I woke up this morning angry. Very angry.
One of my friends, a struggling photographer, has produced some of the most amazing pictures I have ever seen. People look at her photos in awe, repeating the word “wow” at her photo shows. Then, they slowly slip away, hoping not to be noticed by her, refusing to buy any of her pictures.
She has decided to quit, despite enormous talent and the urging of all her friends and family to keep going.
But people can only take so much.
Recently, I have written a series of self-published books, uploading them onto Amazon. I was told by many people that my writing is very good and I should “write books.” I have discovered that many of those same people who urged me to publish, are not buying.
Many e-books are either free or as little as 99 cents. Are you kidding me? We won’t spend 99 cents on a well-written book, but buying a fancy $10 cup of coffee – well, that’s a no-brainer. Authors might spend weeks, months or even years writing a book, only to have it ignored.
As a society, we have devalued the creative arts.
And yet – today, more than ever, we are in desperate need of beautiful things. We don’t understand and appreciate the therapeutic benefit of looking at an interesting painting – one that can make us calm, reflective, and see life as a miracle.
There are advantages to being the artist too.
We don’t have to be the greatest creative mind in the world. We just need the freedom to express ourselves. But society puts very low value on creativity, despite the urging of corporate gurus to nurture it in the workplace. As a result, most of us don’t even bother picking up a paint brush, typing a story on the keyboard, or doing anything creative.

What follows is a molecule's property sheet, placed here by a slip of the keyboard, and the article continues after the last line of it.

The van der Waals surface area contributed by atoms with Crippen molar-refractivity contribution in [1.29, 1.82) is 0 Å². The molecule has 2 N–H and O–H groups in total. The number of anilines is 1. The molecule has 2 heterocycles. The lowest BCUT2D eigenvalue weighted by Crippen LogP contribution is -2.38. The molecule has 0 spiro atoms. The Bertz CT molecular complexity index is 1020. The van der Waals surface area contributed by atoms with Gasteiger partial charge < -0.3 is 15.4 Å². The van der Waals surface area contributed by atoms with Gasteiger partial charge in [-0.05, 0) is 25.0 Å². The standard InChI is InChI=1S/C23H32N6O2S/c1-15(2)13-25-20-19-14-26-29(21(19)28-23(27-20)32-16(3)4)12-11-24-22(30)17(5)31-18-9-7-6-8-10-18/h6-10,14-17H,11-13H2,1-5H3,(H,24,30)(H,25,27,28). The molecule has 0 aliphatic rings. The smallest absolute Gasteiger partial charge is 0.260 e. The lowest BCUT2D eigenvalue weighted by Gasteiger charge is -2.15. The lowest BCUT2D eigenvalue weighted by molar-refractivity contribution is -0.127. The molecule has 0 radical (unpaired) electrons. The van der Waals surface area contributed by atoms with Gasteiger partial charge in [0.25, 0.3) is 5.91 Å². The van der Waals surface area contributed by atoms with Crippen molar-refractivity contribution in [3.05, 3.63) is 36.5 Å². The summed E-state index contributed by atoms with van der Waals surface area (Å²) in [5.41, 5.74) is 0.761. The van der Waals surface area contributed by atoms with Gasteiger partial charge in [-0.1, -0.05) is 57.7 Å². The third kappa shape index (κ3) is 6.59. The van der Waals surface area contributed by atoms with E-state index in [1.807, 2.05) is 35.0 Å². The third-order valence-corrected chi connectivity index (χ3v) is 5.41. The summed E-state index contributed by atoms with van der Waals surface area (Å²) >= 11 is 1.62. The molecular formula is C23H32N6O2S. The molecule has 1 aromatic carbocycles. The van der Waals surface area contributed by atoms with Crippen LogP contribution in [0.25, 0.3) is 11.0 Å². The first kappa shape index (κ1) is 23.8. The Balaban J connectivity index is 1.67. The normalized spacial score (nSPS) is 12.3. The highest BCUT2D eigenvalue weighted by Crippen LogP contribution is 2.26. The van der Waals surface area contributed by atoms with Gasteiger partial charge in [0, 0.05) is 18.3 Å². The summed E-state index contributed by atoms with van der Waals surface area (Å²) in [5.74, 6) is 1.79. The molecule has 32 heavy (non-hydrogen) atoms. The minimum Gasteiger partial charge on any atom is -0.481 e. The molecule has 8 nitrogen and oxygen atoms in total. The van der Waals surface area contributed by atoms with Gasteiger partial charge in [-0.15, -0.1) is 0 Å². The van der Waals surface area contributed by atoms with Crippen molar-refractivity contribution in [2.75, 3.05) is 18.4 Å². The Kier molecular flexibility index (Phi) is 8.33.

If you want to make a living being an artist or writer, even if you’re okay with just getting by, and not getting rich – you will be told that you’re crazy to even think it. People view you as lacking in intelligence.
There are those who make the argument that the arts began to die with the emergence of the industrial revolution, when the only work of any value was in the factories – and that we’re stuck in that mentality still to this day. Others say that artists got a bad name because a good number of them were “crazy” such as the mentally ill artist Vincent van Gogh (who was actually, one of the kindest and most spiritual beings on earth) and the genius writer Ernest Hemingway who committed suicide. To be creative is somehow associated with being “disturbed.”
These may be factors – but, no – I’m afraid the primary reason that creative expression is tossed aside has more to do with our insane obsession with “self”. We are people who look inward, constantly trying to satisfy our urges for pleasure and happiness, the rest of the world be damned. The “me” generation, successful at producing a caring deficit, believes that if it wasn’t “done by me, or for me” then it’s useless.
My friend on the west coast whose artistic talent rivals that of the great painters of old, spends his days as a fast-order cook. Another friend whose brilliant poems went nowhere in the published world, now posts her thought-provoking imagery on her Facebook page for an audience of 15 people.
We are in need of creativity to open our minds, to bring us back to a simpler time, to help make this a more livable world.
Have you exercised your creative juices lately? Have you tried to sell your good works and been disappointed?